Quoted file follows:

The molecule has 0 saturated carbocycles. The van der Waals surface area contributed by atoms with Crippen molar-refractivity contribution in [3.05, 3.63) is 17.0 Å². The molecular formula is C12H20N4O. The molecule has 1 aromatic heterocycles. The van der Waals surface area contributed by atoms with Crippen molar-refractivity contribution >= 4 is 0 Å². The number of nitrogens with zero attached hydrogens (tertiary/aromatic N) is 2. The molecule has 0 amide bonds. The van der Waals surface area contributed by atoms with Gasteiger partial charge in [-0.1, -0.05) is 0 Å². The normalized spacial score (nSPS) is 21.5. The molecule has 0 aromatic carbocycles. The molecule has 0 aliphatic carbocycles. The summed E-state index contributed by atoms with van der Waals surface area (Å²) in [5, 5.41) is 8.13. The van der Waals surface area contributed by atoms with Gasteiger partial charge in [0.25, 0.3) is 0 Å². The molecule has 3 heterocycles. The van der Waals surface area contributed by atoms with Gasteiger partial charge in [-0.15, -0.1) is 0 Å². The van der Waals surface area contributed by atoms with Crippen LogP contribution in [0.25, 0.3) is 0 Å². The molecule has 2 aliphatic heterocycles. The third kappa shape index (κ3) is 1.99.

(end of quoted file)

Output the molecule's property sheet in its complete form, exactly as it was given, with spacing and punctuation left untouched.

The molecule has 0 saturated carbocycles. The van der Waals surface area contributed by atoms with Crippen molar-refractivity contribution in [3.05, 3.63) is 17.0 Å². The molecular formula is C12H20N4O. The molecule has 1 aromatic heterocycles. The van der Waals surface area contributed by atoms with Crippen molar-refractivity contribution >= 4 is 0 Å². The number of nitrogens with zero attached hydrogens (tertiary/aromatic N) is 2. The molecule has 0 amide bonds. The van der Waals surface area contributed by atoms with Gasteiger partial charge in [-0.1, -0.05) is 0 Å². The normalized spacial score (nSPS) is 21.5. The molecule has 0 aromatic carbocycles. The molecule has 0 aliphatic carbocycles. The summed E-state index contributed by atoms with van der Waals surface area (Å²) in [5, 5.41) is 8.13. The van der Waals surface area contributed by atoms with Gasteiger partial charge in [0.25, 0.3) is 0 Å². The molecule has 3 heterocycles. The van der Waals surface area contributed by atoms with Gasteiger partial charge in [-0.15, -0.1) is 0 Å². The van der Waals surface area contributed by atoms with Crippen LogP contribution in [0.25, 0.3) is 0 Å². The molecule has 2 aliphatic heterocycles. The third kappa shape index (κ3) is 1.99.